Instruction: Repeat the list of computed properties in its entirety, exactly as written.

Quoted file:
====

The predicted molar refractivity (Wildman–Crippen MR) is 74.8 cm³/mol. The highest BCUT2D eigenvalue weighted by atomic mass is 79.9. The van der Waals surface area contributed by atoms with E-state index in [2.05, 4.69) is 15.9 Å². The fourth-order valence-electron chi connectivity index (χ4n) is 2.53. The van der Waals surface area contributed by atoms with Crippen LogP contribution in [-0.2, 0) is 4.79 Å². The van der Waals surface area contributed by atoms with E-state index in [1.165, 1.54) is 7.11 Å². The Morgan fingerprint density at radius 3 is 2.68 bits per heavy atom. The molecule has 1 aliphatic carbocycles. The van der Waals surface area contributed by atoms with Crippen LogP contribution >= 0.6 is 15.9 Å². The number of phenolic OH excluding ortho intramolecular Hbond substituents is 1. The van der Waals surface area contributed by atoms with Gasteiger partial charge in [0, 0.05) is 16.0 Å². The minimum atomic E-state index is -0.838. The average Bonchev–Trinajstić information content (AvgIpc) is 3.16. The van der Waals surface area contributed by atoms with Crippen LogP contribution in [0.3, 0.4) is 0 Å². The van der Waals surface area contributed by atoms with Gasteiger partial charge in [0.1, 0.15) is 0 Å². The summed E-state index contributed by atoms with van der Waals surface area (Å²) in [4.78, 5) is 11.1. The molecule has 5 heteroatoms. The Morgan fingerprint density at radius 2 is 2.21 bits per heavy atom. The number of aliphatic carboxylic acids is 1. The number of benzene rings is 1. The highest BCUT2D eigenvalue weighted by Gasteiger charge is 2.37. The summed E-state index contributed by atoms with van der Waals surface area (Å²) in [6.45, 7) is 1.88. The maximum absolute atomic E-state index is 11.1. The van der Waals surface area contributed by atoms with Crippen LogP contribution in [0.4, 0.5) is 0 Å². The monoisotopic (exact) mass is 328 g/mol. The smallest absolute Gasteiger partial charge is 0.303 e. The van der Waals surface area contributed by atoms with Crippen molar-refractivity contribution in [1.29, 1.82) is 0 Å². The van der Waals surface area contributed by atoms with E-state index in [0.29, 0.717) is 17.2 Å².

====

The predicted molar refractivity (Wildman–Crippen MR) is 74.8 cm³/mol. The highest BCUT2D eigenvalue weighted by atomic mass is 79.9. The van der Waals surface area contributed by atoms with E-state index in [2.05, 4.69) is 15.9 Å². The fourth-order valence-electron chi connectivity index (χ4n) is 2.53. The van der Waals surface area contributed by atoms with Crippen LogP contribution in [-0.2, 0) is 4.79 Å². The van der Waals surface area contributed by atoms with E-state index in [1.165, 1.54) is 7.11 Å². The Morgan fingerprint density at radius 3 is 2.68 bits per heavy atom. The molecule has 1 aliphatic carbocycles. The van der Waals surface area contributed by atoms with Crippen LogP contribution >= 0.6 is 15.9 Å². The number of phenolic OH excluding ortho intramolecular Hbond substituents is 1. The van der Waals surface area contributed by atoms with Gasteiger partial charge in [0, 0.05) is 16.0 Å². The minimum atomic E-state index is -0.838. The average Bonchev–Trinajstić information content (AvgIpc) is 3.16. The van der Waals surface area contributed by atoms with Crippen LogP contribution in [0.3, 0.4) is 0 Å². The van der Waals surface area contributed by atoms with Gasteiger partial charge in [0.1, 0.15) is 0 Å². The summed E-state index contributed by atoms with van der Waals surface area (Å²) in [4.78, 5) is 11.1. The molecule has 5 heteroatoms. The Morgan fingerprint density at radius 2 is 2.21 bits per heavy atom. The number of aliphatic carboxylic acids is 1. The number of benzene rings is 1. The highest BCUT2D eigenvalue weighted by Gasteiger charge is 2.37. The summed E-state index contributed by atoms with van der Waals surface area (Å²) in [6.45, 7) is 1.88. The maximum absolute atomic E-state index is 11.1. The van der Waals surface area contributed by atoms with Crippen LogP contribution in [0.4, 0.5) is 0 Å². The monoisotopic (exact) mass is 328 g/mol. The smallest absolute Gasteiger partial charge is 0.303 e. The van der Waals surface area contributed by atoms with Crippen molar-refractivity contribution in [1.29, 1.82) is 0 Å². The van der Waals surface area contributed by atoms with E-state index in [0.29, 0.717) is 17.2 Å².